Even the most knowledgeable smokers may be surprised to hear that Ghana consumes more cannabis than most nations. In 2014, a United Nations Report cited the West African country as the world’s number one consumer of India Hemp (Cannabis Sativa). Last year, Ghana dropped down three spots in ranking, and though it remained the leader in Africa, some strong opposition to cannabis decriminalization was starting to take effect.

The legal standing of cannabis, known across the country as “wee,” is a grey area in Ghana (as it is in other African countries). Similar to the early stages of decriminalization in the state of California, cannabis is not technically illegal in Ghana, though the Narcotics Drug Law prohibits any Ghanaian from cultivating, using, importing, or exporting any narcotic drug without a license. Patients are required to obtain approval from the Ministry of Health, which enables citizens to lawfully use, cultivate, import, and export wee. Known for its robust nightlife, Ghana has a growing cannabis cultivation economy and, according to the local newspaper Weekend Finder, a number of young workers are now focusing on growing India Hemp over all other viable crops. Cannabis cultivation remains one of Ghanaian farmers’ most resilient and profitable crops.

Despite these positives, the country still considers marijuana to be a narcotic substance, and the pro-cannabis movement, which has long been led by the Rastafari Council of Ghana, has suddenly found itself battling a formidable opponent. The face of the anti-cannabis movement is Dr. Akwasi Osei, the Chief Executive of the country’s Mental Health Authority.

The doctor has a bombastic argument against the decriminalization of cannabis, which centers mostly around the negative mental health effects that the substance has on the country’s young minds. Dr. Osei claims that cannabis can interfere with mental health behavior, lead to aggressive and violent behavior, and leave students unmotivated in school. He also uses the age-old argument of the gateway drug, claiming that once cannabis becomes unsatisfactory, users will move on to cocaine or heroin—a growing problem in Ghana and around the rest of Africa.

“There are a whole lot of issues about cannabis and … we have known here in Ghana and Africa that cannabis … brings about mental illness,” Dr Osei said in June. “In the West, they had challenged that position, so in those days when you attend conferences … they will say it does not.”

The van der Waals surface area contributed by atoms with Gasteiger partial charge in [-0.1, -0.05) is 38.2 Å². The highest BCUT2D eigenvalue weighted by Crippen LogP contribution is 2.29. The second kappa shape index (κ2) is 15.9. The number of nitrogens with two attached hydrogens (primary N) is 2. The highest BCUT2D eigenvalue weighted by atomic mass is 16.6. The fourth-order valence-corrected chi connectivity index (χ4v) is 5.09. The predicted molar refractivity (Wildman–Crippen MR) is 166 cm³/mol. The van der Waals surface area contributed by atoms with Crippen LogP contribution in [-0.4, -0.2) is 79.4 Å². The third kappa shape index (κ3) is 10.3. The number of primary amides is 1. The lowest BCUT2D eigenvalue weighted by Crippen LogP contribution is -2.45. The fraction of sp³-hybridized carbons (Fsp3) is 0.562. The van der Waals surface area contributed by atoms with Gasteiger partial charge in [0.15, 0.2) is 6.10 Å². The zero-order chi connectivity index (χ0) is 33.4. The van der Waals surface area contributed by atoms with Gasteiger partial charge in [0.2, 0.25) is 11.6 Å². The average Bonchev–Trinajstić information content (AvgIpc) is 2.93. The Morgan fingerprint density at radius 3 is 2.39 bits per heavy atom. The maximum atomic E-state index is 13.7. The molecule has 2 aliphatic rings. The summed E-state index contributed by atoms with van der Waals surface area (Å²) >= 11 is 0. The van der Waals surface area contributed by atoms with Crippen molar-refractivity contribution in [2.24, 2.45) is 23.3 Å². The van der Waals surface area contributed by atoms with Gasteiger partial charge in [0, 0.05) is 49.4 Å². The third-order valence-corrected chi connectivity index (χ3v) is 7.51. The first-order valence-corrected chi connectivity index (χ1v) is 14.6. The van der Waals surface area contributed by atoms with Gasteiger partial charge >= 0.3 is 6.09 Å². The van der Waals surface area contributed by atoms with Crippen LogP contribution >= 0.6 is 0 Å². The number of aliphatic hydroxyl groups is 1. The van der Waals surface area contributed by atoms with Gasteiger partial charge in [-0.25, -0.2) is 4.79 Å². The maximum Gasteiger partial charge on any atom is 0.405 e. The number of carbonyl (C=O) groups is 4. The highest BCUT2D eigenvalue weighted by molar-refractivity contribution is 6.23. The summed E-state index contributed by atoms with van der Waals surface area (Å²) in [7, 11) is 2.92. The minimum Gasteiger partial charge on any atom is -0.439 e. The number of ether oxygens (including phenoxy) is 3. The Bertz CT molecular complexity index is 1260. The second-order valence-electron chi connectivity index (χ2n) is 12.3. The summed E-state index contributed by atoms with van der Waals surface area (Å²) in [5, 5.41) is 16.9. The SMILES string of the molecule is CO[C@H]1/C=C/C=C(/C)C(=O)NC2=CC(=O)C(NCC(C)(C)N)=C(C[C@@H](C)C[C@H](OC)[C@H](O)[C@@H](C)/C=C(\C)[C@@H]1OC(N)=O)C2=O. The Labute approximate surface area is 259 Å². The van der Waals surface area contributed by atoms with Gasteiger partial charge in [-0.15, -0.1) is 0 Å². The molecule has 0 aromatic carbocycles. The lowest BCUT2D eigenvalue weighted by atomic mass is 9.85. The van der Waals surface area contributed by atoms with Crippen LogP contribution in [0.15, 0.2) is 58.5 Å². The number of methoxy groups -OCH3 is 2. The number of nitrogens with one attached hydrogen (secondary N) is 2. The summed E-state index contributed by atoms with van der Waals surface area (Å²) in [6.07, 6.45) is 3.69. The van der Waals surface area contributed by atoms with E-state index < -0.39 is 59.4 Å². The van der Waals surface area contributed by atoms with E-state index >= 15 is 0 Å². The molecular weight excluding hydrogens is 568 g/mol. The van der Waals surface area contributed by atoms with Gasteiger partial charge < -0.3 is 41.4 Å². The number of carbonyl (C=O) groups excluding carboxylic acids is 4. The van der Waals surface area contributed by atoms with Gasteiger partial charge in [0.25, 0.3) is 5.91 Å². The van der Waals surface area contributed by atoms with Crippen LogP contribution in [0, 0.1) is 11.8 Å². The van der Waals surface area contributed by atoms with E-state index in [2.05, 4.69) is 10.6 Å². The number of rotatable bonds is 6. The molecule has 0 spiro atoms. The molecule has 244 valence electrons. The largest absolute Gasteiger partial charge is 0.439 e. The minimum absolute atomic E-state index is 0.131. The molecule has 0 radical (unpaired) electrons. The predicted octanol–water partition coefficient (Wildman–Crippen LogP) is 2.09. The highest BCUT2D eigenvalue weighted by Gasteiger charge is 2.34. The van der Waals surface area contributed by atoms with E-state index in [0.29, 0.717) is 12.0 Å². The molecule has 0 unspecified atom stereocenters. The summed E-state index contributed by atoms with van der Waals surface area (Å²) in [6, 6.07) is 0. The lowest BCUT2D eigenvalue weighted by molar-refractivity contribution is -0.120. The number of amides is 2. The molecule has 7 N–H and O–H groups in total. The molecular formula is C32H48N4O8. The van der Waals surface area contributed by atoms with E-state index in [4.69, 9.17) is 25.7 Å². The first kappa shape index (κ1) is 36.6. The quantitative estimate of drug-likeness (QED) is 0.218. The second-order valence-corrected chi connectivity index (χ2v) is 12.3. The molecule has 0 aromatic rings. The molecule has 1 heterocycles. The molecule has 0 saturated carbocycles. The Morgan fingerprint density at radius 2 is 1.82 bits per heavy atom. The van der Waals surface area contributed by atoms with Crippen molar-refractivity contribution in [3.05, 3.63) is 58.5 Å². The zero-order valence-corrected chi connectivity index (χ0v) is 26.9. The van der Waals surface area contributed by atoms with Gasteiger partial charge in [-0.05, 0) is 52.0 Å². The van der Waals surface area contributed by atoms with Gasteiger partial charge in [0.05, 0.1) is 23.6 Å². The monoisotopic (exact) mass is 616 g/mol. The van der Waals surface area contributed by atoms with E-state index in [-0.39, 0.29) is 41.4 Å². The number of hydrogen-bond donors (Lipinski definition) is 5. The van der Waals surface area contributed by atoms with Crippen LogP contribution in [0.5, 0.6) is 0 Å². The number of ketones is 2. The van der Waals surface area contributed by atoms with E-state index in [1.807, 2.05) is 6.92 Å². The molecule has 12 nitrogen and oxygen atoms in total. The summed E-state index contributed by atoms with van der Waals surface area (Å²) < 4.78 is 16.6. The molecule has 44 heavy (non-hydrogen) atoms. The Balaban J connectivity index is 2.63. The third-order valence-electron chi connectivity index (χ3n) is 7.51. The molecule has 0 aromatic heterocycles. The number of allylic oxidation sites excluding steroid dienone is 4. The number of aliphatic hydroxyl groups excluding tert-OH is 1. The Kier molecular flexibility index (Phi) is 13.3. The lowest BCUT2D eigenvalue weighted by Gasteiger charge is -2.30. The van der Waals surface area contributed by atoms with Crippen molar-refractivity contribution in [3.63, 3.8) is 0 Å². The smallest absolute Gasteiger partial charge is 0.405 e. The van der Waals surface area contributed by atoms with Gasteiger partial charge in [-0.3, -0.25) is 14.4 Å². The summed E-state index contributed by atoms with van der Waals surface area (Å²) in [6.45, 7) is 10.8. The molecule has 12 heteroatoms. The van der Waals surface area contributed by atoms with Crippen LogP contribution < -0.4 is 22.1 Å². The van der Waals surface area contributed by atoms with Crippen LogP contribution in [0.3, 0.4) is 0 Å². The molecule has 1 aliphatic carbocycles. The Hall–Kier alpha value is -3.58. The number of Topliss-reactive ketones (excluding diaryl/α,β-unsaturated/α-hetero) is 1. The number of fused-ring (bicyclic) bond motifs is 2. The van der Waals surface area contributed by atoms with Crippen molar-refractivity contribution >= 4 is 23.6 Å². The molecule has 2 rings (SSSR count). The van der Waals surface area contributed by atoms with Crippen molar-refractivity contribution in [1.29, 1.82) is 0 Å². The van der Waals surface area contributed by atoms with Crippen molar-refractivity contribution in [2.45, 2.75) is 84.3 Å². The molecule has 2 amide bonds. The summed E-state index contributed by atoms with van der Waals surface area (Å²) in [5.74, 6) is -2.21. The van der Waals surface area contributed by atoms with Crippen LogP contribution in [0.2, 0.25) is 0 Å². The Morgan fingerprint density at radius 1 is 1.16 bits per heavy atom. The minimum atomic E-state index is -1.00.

Dr. Osei went on to say that the cannabis Ghana produces is higher in THC and thus causes “a lot of problems by interfering with the functions and chemicals of the brains that lead to transmission of impulses,” producing a pleasant feeling that addicted users then chase.

Ghana’s Rastafari Council has pushed back accordingly. On April 20, 2016, the beloved 4/20 holiday for cannabis users around the world, the council released a statement calling for full decriminalization. The council used the wise words of former U.N. Secretary General Kofi Annan, who argued that the criminalization of cannabis has a much worse effect than the actual use of cannabis. The Ghanaian advocates also used statistics from the decriminalization movement in the United States as proof that teenage use would not inflate. Khex Pongo, the chairman of the organization, constructed the statement to argue against Dr. Osei’s view that it will increase violence throughout the country.

“Decriminalizing will influence the way in which the police treat the young men of this country when confronting them during police operations,” said Pongo. “Cannabis is illegal and many young men use it. The truth is, that out of the number of young men who use cannabis, only a very small percentage of them are actually involved in violent criminal activity, their only crime being the possession of a controlled substance; a victimless non-violent crime.”  

Although the Rastafari Council has continued to put forth a valiant effort in fighting for decriminalization, the country’s law seems to still be under the sway of Dr. Osei and the Mental Health Authority. Last month, a Ghanaian farmer was sentenced to 15 years of imprisonment for having 10,940 grams a marijuana growing on his farm without the proper permissions, a pretty harsh punishment for a country that is the third highest consumer of cannabis in the entire world. At the same time, Ghana’s Osu district has prided itself on its marijuana-infused akpeteshie drink, which many local nightlifers take to get the perfect buzz between drunk and stoned.

All things considered, the view on cannabis in Ghana remains a cloudy one, where the plant is all but embedded into the culture, but is still condemned by those like Dr. Osei, who seem to be out of touch with the wishes of the people. As the Rastafari Council of Ghana and other advocates continue to battle forth against the stigmatization of cannabis, those who wish to partake without getting into legal trouble will still have to go through the Health Ministry. Regardless of who emerges as the victor, it’s undeniable that cannabis will remain an integral part to the Ghanaian culture and way of life. Hopefully Dr. Osei will recognize this before more cannabis users and cultivators in the country are unfairly imprisoned—an experience that is certainly more detrimental to a person’s mental health and well-being than marijuana will ever be.